Hany Abu-Assad

 
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Born in Nazareth in 1961, Abu-Assad studied and worked as an airplane engineer in The Netherlands for several years, before entering the world of cinema and television as a producer.

 

He worked on television programs about foreign immigrants and documentaries like Dar O Dar for Channel 4 and Long Days in Gaza for the BBC. After his second short The 13th, which he wrote, produced and directed, Abu-Assad began his first full-length feature project as a director. He teamed up with writer Arnon Grunberg to develop a script that challenged and explored cinematic narrative and style in a comedy about a couple in Amsterdam. The film, The Fourteenth Chick was the opening film of the Dutch Film Festival in Utrecht 1998 and was distributed by United International Pictures.

Since Augustus Film was founded by Abu-Assad and Bero Beyer in 2000, Abu-Assad has directed Rana's Wedding (2002), a production realized with the support of the Palestinian Film Foundation of the Ministry of Culture of the Palestinian National Authority, and describes a day in the life of a young woman in Jerusalem, during which she tries to get married before four o' clock that day. The film was selected for Critics Week 2002 in Cannes and went on to win prizes at Montpellier, Marrakech, Bastia and Cologne. Abu-Assad's latest documentary, Ford Transit (2002), played at the Sundance Film Festival. A portrait of a driver of a Ford Transit taxi, the film humorously observes the resilient inhabitants of Palestinian territories. The film won the FIPRESCI award during the Thessaloniki Film Festival, the In the Spirit of Freedom Award in Jerusalem and together with Rana's Wedding, the Nestor Almendros Award for courage in filmmaking at the Human Rights Film Festival in New York.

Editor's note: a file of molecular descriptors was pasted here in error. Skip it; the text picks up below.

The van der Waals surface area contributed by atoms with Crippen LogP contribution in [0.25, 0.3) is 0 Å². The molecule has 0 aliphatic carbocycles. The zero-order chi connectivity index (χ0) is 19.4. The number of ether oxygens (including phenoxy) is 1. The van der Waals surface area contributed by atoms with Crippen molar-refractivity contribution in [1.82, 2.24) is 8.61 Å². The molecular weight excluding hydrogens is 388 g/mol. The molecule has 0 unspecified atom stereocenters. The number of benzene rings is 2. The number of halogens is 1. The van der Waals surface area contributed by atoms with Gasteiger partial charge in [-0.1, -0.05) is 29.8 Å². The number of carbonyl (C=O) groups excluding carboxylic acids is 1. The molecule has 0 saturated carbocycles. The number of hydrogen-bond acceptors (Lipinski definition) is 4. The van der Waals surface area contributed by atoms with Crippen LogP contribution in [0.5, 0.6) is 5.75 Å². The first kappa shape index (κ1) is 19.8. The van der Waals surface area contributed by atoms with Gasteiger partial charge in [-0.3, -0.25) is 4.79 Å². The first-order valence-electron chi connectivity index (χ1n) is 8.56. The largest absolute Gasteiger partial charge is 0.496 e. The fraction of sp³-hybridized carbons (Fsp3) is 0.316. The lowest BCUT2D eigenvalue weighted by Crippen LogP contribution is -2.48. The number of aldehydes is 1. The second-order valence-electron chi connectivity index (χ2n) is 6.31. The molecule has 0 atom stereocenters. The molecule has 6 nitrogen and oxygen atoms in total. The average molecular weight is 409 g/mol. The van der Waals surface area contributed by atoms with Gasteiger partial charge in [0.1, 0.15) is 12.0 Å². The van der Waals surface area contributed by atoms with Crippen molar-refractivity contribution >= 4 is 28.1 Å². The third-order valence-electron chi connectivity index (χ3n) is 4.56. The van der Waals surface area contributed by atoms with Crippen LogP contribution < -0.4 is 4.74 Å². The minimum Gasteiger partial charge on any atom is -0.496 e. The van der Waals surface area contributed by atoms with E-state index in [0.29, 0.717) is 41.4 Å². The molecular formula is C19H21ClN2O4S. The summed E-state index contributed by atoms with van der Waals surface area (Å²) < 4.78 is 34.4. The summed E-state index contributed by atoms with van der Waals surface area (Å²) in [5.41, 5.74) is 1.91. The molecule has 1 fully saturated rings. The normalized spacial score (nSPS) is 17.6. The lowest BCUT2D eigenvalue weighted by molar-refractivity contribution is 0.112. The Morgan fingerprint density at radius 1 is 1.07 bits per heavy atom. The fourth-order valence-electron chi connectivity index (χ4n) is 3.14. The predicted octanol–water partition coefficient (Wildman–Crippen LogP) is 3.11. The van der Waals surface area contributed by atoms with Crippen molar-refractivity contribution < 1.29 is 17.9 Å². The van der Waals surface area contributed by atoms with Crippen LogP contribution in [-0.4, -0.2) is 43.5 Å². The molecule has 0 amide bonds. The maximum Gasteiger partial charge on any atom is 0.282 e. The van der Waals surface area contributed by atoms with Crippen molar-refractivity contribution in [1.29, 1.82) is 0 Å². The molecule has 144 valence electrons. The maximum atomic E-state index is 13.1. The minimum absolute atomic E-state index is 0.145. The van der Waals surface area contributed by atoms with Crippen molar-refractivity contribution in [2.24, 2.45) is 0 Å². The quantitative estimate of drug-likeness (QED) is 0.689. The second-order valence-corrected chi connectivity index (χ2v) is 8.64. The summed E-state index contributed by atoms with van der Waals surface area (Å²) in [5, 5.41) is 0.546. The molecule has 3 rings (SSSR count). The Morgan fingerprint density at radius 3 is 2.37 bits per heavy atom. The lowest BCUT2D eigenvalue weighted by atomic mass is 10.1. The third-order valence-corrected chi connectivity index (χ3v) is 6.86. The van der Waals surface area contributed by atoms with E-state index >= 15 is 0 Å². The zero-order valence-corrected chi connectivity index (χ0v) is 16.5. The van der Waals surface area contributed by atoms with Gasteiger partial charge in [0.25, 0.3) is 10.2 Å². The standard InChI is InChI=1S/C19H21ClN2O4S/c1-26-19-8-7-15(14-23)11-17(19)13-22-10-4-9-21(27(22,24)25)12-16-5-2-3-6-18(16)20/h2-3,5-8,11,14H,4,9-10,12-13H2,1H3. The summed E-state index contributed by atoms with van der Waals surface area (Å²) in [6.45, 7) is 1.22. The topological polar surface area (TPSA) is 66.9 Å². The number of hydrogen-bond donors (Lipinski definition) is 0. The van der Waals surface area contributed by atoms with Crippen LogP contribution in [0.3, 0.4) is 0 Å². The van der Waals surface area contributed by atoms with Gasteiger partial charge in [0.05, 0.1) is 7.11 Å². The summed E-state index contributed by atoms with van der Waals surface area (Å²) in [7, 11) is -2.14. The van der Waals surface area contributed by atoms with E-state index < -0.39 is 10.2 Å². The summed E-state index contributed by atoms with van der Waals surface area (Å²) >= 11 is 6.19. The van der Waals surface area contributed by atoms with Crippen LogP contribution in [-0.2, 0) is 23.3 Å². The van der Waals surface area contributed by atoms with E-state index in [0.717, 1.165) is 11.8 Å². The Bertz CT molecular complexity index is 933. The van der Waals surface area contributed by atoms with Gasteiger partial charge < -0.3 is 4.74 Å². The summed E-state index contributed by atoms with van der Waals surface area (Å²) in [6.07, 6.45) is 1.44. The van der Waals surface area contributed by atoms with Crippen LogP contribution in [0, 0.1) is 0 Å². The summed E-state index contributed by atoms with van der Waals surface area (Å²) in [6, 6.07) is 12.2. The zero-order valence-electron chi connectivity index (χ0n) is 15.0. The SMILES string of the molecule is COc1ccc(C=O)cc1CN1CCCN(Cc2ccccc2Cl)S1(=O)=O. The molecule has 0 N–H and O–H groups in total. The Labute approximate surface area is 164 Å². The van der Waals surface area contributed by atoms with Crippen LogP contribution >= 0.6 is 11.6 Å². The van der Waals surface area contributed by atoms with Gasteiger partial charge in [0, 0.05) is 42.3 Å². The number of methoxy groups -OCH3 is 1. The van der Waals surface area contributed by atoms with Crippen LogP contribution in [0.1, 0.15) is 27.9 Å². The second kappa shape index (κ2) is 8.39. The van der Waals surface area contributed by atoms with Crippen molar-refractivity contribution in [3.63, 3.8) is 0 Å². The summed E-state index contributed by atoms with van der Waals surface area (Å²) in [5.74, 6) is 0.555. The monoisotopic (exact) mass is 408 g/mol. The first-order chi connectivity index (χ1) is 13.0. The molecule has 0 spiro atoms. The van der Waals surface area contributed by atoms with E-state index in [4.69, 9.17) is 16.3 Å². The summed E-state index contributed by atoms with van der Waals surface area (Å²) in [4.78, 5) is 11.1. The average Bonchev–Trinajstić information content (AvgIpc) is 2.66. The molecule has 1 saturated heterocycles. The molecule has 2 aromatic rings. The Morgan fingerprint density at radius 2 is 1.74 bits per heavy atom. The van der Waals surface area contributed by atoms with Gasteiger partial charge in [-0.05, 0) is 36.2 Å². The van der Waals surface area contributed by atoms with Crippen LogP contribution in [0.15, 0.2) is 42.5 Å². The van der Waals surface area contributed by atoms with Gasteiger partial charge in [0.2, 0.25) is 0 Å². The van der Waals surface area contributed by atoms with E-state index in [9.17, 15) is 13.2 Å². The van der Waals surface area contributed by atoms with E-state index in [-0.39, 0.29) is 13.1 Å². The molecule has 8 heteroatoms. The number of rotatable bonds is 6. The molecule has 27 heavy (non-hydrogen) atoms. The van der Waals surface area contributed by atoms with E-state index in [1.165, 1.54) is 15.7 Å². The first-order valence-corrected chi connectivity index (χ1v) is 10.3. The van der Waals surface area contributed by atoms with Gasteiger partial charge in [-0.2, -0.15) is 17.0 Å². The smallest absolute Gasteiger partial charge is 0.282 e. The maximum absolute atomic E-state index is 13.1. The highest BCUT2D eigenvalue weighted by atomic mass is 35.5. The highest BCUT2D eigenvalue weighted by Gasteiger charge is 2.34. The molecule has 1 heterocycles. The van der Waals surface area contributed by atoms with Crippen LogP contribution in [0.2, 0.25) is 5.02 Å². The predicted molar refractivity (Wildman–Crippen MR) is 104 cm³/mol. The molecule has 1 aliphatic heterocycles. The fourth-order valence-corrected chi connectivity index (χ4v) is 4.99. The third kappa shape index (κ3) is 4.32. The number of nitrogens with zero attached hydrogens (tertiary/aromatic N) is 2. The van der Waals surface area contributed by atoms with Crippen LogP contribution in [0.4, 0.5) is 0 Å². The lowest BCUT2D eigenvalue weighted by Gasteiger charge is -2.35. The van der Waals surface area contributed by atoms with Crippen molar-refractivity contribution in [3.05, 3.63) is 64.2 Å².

Abu-Assad and Beyer wrote Paradise Now in 1999 and shot the film in Nablus in 2004. It made its World Premiere at the Berlin Film Festival 2005, where it was won the Blue Angel Award for Best European Film, the Berliner Morgenpost Readers' Prize and the Amnesty International Award for Best Film.

His work includes the bittersweet documentary Nazareth 2000, which Abu-Assad made for Dutch VPRO television. The turmoil in a divided and secretly occupied city and its quarreling Palestinian inhabitants, Christian and Muslim, is viewed through the eyes of two gas station attendants. Combining both a kind and a satirical approach to a serious subject matter, Abu-Assad succeeded in creating a multifaceted and surprisingly humorous documentary.

 

Filmography